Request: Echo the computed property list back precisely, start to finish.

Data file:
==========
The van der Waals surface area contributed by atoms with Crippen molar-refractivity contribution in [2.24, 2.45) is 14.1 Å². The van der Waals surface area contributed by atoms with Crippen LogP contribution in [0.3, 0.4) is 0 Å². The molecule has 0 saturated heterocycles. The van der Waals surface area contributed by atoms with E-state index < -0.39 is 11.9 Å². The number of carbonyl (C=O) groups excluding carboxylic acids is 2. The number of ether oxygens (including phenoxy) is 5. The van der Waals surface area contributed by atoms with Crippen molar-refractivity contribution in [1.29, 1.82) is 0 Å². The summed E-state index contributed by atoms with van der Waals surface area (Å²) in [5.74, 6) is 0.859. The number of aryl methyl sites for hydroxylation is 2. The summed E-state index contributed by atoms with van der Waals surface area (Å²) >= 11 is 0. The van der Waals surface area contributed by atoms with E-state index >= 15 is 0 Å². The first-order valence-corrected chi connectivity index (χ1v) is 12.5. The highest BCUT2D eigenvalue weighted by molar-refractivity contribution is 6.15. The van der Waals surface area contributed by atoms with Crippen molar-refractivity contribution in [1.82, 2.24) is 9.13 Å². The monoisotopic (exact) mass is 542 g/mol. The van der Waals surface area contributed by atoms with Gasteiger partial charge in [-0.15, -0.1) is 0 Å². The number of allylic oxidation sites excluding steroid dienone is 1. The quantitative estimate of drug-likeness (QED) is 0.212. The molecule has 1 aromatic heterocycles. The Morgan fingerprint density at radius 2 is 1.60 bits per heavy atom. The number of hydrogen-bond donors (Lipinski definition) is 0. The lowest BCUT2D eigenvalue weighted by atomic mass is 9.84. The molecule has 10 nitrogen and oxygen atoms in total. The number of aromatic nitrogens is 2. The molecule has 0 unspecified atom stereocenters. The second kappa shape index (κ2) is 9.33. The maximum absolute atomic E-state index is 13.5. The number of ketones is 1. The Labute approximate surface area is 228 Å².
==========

The van der Waals surface area contributed by atoms with Crippen molar-refractivity contribution in [2.24, 2.45) is 14.1 Å². The van der Waals surface area contributed by atoms with Crippen LogP contribution in [0.3, 0.4) is 0 Å². The molecule has 0 saturated heterocycles. The van der Waals surface area contributed by atoms with E-state index < -0.39 is 11.9 Å². The number of carbonyl (C=O) groups excluding carboxylic acids is 2. The number of ether oxygens (including phenoxy) is 5. The van der Waals surface area contributed by atoms with Crippen molar-refractivity contribution in [1.29, 1.82) is 0 Å². The summed E-state index contributed by atoms with van der Waals surface area (Å²) in [5.74, 6) is 0.859. The number of aryl methyl sites for hydroxylation is 2. The summed E-state index contributed by atoms with van der Waals surface area (Å²) >= 11 is 0. The van der Waals surface area contributed by atoms with E-state index >= 15 is 0 Å². The first-order valence-corrected chi connectivity index (χ1v) is 12.5. The highest BCUT2D eigenvalue weighted by molar-refractivity contribution is 6.15. The van der Waals surface area contributed by atoms with Crippen molar-refractivity contribution in [1.82, 2.24) is 9.13 Å². The monoisotopic (exact) mass is 542 g/mol. The van der Waals surface area contributed by atoms with Gasteiger partial charge in [-0.15, -0.1) is 0 Å². The number of allylic oxidation sites excluding steroid dienone is 1. The quantitative estimate of drug-likeness (QED) is 0.212. The molecule has 1 aromatic heterocycles. The Morgan fingerprint density at radius 2 is 1.60 bits per heavy atom. The number of hydrogen-bond donors (Lipinski definition) is 0. The lowest BCUT2D eigenvalue weighted by atomic mass is 9.84. The molecule has 10 nitrogen and oxygen atoms in total. The number of aromatic nitrogens is 2. The molecule has 0 unspecified atom stereocenters. The second kappa shape index (κ2) is 9.33. The maximum absolute atomic E-state index is 13.5. The number of ketones is 1. The Labute approximate surface area is 228 Å².